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Sports Business

Dallas hospitality doesn't measure up, so far

February 2, 2011
KEYWORDS Sports Business

As they say in the "Wizard of Oz," we’re not in Kansas anymore. Or in my case, I’m not in Indy. I’m in Dallas to cover the Indianapolis 2012 Super Bowl host committee.

The first thing I noted upon arriving Tuesday at the Dallas-Fort Worth airport—and granted it was shortly before midnight after flying through two blizzards, an ice storm and sub-arctic temperatures in four cities—was that Dallas doesn’t exactly roll out the red carpet.

Super Bowl signage, decorations or notations were, well, sparse is putting it nicely. There certainly weren’t any information booths for Super Bowl visitors. I didn’t expect there to be a greeting committee at that late hour, but finding a single helpful soul was a real challenge.

Catching a cab was another story altogether. Super Bowl host committees love to impress media members due to what they might write about the city. So they provide a free cab ride from the airport to the media hotel, among other things.

But when I tried to inquire about this, a full-fledged fight broke out among about five Dallas-Fort Worth cab drivers. I was later informed by a local that cab operators are in the midst of some sort of strike. It has something to do with clean air emissions and allowing cabs with certain types of engines to go to the front of the line.

In any event, it was freezing cold when I arrived Tuesday night, and I was in no mood to hear it. So I simply said, “How much?” I felt like Bob Barker. Cabbies started screaming at me, “$50, $50.” One yelled “$60!” One cab driver raced up, slammed on his brakes and started screaming, “You’re not supposed to be picking him up here!” Then he began taking down license plate numbers.

“But wait,” I said, “I have a confirmation slip for a free cab ride.” One guy yelled, “No one will take you. It’s too late and too far.” In the end, one nice fellow, said, “I’ll take you, get in.”

I’m a fiscal conservative from Indiana, so naturally, I said, “How much?”

“Just get in, I’ll take care of you.” So, freezing in temps in the teens, I did what any clueless, half-starved journalist would. I got in.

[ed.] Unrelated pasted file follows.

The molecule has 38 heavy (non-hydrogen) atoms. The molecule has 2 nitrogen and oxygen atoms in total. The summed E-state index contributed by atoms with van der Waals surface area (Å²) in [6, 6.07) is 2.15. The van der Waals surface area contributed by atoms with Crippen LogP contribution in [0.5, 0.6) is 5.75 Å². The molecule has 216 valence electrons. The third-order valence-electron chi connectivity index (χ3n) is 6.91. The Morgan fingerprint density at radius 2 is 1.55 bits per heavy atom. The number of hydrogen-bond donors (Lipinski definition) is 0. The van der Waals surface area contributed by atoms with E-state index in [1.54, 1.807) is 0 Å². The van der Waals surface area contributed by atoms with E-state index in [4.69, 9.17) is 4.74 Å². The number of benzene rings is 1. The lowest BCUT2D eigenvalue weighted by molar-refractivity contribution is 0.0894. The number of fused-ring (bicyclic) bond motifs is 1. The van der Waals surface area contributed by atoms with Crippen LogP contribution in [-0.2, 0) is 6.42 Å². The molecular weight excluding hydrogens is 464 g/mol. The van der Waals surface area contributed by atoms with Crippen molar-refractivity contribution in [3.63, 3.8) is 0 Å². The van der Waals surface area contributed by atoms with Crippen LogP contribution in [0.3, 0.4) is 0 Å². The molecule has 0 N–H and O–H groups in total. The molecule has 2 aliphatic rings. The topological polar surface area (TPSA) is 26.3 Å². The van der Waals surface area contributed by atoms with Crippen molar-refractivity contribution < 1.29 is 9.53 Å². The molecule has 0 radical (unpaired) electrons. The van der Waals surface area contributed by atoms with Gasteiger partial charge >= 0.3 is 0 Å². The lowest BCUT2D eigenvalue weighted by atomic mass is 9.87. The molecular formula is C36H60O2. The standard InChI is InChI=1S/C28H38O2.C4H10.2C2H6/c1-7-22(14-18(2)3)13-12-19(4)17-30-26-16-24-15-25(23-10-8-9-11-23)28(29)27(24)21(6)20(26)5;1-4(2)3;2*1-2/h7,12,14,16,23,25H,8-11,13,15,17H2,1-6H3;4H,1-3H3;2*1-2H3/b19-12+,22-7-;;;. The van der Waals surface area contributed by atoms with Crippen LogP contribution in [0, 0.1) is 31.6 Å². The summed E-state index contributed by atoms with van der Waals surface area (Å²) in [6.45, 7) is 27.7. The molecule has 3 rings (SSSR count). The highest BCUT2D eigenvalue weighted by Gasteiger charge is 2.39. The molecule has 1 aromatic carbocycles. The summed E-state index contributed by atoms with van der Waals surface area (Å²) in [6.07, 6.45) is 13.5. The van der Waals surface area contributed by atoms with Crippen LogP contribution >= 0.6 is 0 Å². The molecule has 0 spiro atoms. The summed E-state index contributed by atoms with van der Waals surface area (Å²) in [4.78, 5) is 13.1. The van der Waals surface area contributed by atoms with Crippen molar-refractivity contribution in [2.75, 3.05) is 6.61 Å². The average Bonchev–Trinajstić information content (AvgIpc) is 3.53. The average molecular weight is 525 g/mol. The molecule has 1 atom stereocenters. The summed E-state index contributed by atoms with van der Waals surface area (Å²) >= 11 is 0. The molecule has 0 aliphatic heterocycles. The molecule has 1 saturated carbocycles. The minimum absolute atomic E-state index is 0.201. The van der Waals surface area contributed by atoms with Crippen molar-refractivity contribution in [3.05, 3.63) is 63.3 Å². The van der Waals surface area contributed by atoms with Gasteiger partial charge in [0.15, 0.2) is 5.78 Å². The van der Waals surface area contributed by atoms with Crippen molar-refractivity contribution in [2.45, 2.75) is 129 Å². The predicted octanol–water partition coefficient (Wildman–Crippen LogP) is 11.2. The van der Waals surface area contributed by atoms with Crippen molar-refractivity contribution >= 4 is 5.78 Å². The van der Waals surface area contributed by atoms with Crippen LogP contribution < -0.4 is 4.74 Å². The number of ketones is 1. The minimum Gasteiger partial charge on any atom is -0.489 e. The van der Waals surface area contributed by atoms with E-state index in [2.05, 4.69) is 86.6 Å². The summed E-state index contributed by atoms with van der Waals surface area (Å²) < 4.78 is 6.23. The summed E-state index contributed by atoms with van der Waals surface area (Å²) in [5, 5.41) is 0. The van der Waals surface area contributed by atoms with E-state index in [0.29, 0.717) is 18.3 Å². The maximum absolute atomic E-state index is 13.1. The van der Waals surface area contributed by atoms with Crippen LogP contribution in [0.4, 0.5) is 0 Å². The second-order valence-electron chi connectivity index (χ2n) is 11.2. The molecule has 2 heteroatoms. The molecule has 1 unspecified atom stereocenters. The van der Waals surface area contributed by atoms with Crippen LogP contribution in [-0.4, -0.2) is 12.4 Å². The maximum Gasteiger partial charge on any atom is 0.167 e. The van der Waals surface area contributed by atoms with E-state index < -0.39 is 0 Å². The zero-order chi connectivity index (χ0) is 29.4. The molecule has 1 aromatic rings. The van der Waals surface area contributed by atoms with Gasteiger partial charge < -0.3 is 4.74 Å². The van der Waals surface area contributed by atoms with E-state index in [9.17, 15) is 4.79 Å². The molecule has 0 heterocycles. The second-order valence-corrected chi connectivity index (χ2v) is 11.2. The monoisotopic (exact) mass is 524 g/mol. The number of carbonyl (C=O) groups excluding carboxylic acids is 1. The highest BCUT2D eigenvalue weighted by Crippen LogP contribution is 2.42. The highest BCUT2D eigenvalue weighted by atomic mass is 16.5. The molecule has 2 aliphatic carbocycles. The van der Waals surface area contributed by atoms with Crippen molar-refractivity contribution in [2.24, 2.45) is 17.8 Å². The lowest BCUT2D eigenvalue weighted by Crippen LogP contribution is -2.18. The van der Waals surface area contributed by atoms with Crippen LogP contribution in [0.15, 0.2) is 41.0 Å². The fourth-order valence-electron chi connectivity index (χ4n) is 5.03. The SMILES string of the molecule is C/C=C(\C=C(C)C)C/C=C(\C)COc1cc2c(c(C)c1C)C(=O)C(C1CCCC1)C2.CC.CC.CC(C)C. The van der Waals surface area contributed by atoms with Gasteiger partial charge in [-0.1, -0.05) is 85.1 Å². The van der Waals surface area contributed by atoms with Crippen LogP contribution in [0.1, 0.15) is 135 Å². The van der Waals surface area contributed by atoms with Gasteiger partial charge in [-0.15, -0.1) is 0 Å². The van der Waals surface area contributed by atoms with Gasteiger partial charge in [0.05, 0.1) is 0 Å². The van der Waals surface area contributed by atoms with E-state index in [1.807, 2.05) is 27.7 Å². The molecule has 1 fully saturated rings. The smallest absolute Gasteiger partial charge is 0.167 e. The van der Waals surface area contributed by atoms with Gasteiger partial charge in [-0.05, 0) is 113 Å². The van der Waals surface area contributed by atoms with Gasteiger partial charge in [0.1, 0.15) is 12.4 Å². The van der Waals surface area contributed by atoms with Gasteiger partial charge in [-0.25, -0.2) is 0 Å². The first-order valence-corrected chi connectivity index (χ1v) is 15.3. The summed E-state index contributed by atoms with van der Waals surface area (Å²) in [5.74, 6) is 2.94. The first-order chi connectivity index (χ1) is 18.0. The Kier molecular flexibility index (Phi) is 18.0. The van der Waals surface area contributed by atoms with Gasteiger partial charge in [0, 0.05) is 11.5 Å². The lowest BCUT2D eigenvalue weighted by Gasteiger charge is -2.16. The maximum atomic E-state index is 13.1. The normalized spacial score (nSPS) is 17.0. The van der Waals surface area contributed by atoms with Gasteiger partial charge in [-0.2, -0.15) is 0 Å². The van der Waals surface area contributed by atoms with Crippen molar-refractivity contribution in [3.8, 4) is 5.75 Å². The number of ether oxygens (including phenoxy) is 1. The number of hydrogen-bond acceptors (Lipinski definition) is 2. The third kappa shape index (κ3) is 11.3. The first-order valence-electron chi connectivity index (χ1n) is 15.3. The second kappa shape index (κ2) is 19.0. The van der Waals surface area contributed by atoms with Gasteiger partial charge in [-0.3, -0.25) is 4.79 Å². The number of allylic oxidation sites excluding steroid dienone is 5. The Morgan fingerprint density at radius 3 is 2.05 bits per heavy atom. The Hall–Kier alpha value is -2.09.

The cab driver loaded up two other folks and preceded to charge them $60 each. But when he got me to the hotel, he told me my ride was free. I’m frugal, but I’m no fool. This guy took care of me, so I took care of him. I gladly tipped him $20. After all, it was midnight, and the roads were covered with at least an inch of ice.

Through my air odyssey, the airlines lost my luggage. I don’t really blame them for that. It’s no small miracle that I got here at all.

But my Hoosier sensibilities say when you pay $250 a night for a hotel, you should get bowed in and bowed out. So when I told the hotel receptionist my sad story, I was expecting a welcome kit with a toothbrush, comb, razor and maybe something to deal with my contact lenses.

What I got was a curious stare, and an offer of a tiny toothbrush and two itty bitty containers of tooth paste. And a contact lens case with the warning, “Wash it out before you use it.”

Are you kidding me? I asked about a 24-hour drug store. She pointed me to the gift shop. Now, I was impressed that the gift shop was open at midnight. But I was less impressed when they charged me $16.37 for a small bottle of contact lens soaking solution and a new contact lens case. Well, I guess that’s the cost of doing business. At least I hope my boss feels that way.

I asked several locals if the Super Bowl was a big deal here in Dallas. I got several varied responses, from enthusiastic to somewhat tepid. I expected more. Texas is, after all, football country.

The Super Bowl signage downtown is much more dramatic, and I hope to get a better feel for how Dallas is rolling out the red carpet today.

Is it always bigger in Texas? I guess we’ll find out this week.

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